Price: 65 € (Coffee in the middle of the morning and lunch included)
Date: 06/25/2016 On Saturday, the 25th of June Sábado 25 junio 2016 10 a 14h
Hotel MEDIUM de VALENCIA (General Urrutia nº 48). VER Mapa en EVENTO
It will be taught in English Limited places
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Part 1: Psychoanalysis of religion 10-12
This seminar will consider Freud’s and Jung’s views on religion. In which features of religion were they particularly interested? How do their theories about religion reflect larger tendencies in their work? How do their approaches to religion help us to understand their collaboration and their conflict? We will also think about religion in light of the theories of Winnicott, Klein, Fordham and Stein.
Part 2: Psychoanalysis as religion 12-14
In this part of the day we will ask whether or not psychoanalysis is itself a kind of religion. Did psychoanalysis fulfil a religious function in the lives of Freud and Jung? We will reflect on ways in which psychoanalysis may be considered a form of apophatic discourse or contemplative practice. This will open questions about psychoanalytic training and the future of psychoanalysis.
A list of pre-course readings will be supplied.
“Sacred psychoanalysis”: an interpretation of the emergence and engagement of religion and spirituality in contemporary psychoanalysis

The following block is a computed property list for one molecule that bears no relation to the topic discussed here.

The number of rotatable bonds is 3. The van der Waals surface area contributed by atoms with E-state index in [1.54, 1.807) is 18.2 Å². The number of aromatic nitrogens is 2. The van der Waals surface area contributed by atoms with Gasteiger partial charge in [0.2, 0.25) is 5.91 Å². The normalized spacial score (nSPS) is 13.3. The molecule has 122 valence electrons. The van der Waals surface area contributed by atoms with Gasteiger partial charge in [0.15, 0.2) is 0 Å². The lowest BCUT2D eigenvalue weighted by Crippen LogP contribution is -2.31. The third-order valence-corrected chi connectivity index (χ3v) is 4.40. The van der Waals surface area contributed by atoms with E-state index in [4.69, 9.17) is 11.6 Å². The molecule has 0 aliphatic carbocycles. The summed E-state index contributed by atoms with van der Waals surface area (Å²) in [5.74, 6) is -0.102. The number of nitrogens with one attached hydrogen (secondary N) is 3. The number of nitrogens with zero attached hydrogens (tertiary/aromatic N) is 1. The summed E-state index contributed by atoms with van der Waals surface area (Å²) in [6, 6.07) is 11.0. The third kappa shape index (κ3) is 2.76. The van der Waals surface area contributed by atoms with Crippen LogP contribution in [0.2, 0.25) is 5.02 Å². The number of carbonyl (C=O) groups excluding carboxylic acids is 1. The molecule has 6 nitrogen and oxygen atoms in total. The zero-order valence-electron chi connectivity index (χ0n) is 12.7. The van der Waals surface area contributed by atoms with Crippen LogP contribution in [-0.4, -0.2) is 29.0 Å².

From the 1970s the emergence of religion and spirituality in psychoanalysis is a unique development, given its traditional pathologizing stance. This research examines how and why ‘sacred psychoanalysis’ came about and whether this represents a new analytic movement with definable features or a diffuse phenomena within psychoanalysis that parallels developments elsewhere. After identifying the research context, a discussion of definitions and qualitative reflexive methodology follows. An account of religious and spiritual engagement in psychoanalysis in the UK and the USA provides a narrative of key people and texts, with a focus on the theoretical foundations established by Winnicott and Bion. This leads to a detailed examination of the literary narratives of religious and spiritual engagement understood from: Christian; Natural; Maternal; Jewish; Buddhist; Hindu; Muslim; Mystical; and Intersubjective perspectives, synthesized into an interpretative framework of sacred psychoanalysis. Qualitative interviews were then undertaken with leading experts focusing on the lived experience of contemporary psychoanalysts. From a larger sample, eleven interviews were selected for a thematic narrative analysis and from within this sample, six interviews were then the focus of a reflexive intersubjective analysis, utilizing psychoanalytic techniques. This research concludes that three forms of sacred psychoanalysis can be identified embracing a generic framework for theoretical and clinical understanding; a framework for intersubjective presence; and a framework for spiritual/sacred encounter